It is not just the welfare of the animals which is questioned, though, but also its affect on people. In 2006, the then socialist government of José Luis Zapatero banned live transmissions of bullfights on Spain’s public broadcaster TVE. That same year, a Gallup poll showed that 72% of Spaniard’s had “no interest” in bullfighting, and this decline seemed to reach a high point in 2010, when the regional parliament of Barcelona voted to ban corridas throughout Catalonia.
However, the overall picture is more complex. In 2007, at the height of Spain’s financial boom, there were 2,644 major bullfights in Spain – more than ever before in Spanish history – and 5,000 minor ones, making the activity a €2 billion a year industry employing 250,000 people.
The numbers have declined to almost a third since then, although whether this is from a fall in popularity or the absence of expendable wealth on entertainment during a historically bad economic crisis is unclear. PETA cites the 2006 Gallup poll but not the Gallup poll from two years later in 2008, when that figure was back down to 68%, the same figure Gallup found in 2002.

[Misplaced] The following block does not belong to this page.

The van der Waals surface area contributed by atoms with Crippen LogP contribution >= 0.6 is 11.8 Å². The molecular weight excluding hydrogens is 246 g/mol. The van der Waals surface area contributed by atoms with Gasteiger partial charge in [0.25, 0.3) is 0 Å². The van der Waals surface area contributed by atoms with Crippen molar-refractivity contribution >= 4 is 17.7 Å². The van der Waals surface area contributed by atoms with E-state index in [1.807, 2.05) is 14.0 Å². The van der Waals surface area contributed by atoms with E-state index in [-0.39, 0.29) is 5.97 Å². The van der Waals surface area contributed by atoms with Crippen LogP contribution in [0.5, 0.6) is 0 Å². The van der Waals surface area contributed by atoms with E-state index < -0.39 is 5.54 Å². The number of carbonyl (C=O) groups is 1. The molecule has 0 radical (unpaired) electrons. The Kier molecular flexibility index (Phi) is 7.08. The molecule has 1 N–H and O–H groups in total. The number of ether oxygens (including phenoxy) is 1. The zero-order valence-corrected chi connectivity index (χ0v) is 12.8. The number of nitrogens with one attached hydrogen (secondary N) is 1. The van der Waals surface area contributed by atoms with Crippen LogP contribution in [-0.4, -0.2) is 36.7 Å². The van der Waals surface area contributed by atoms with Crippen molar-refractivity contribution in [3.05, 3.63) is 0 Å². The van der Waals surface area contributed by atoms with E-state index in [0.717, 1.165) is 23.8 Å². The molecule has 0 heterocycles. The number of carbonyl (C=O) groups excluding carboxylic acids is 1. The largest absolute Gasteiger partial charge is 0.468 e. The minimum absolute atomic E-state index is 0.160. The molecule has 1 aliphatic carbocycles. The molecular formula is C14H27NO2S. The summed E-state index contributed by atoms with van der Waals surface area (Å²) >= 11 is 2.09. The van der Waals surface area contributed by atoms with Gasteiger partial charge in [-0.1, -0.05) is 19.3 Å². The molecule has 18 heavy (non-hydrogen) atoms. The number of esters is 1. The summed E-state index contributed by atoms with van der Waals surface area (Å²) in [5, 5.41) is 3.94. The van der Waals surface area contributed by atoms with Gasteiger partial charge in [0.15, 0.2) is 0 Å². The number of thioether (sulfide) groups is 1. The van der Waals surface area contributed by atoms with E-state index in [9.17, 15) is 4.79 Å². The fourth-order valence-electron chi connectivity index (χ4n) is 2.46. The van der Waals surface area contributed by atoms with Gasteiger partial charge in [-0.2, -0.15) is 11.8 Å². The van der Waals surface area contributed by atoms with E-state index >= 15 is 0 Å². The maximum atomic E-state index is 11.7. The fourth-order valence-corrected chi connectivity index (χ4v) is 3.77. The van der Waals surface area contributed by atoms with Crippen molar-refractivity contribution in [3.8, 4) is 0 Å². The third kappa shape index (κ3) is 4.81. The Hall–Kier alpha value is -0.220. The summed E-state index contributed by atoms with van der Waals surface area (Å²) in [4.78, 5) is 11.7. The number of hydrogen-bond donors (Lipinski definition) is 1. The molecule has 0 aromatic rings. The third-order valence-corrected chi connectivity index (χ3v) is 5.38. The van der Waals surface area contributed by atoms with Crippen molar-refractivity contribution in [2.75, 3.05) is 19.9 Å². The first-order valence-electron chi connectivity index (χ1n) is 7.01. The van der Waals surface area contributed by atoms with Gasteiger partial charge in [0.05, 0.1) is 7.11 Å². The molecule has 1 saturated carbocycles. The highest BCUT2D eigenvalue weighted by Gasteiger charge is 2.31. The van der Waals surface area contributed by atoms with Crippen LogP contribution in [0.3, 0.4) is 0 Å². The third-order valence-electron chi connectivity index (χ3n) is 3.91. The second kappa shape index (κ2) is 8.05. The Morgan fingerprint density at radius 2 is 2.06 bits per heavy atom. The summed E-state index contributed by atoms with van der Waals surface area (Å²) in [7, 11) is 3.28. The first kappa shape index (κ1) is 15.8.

Crucially, many Spaniards saw the Barcelona ban as driven by separatist politics rather a concern for animal welfare, not least because Catalan nationalist parties argued the bullfight had been forced on them as a culturally unifying influence under the dictatorship of General Franco. When the left-wing newspaper El Pais commissioned a poll on the subject following the ban, it found that although 60% of Spaniards didn’t like bullfighting, 57% were against banning it.
It was in part because of this that the conservative government of Mariano Rajoy has not only returned bullfights to Spanish television as of 2012, but last year classed it as a “protected cultural patrimony”, federally precluding any further regional bans.
We have been here before. In 1771, the Bourbon King, Carlos III, banned it outright, although his successor repealed the prohibition in 1805. The last Bourbon – or rather Borbón – King, Juan Carlos I was a devoted aficionado who had even faced small bulls in the ring himself as a young man. Whereas his son, the recently crowned King Felipe IV has made no public statements on the subject, and has not been seen at a corrida since 2009 when he took his father’s place in the Royal box in Madrid.
King Felipe is wise to remain silent. There are plenty of others voices, on both sides of the argument, who will want to be heard.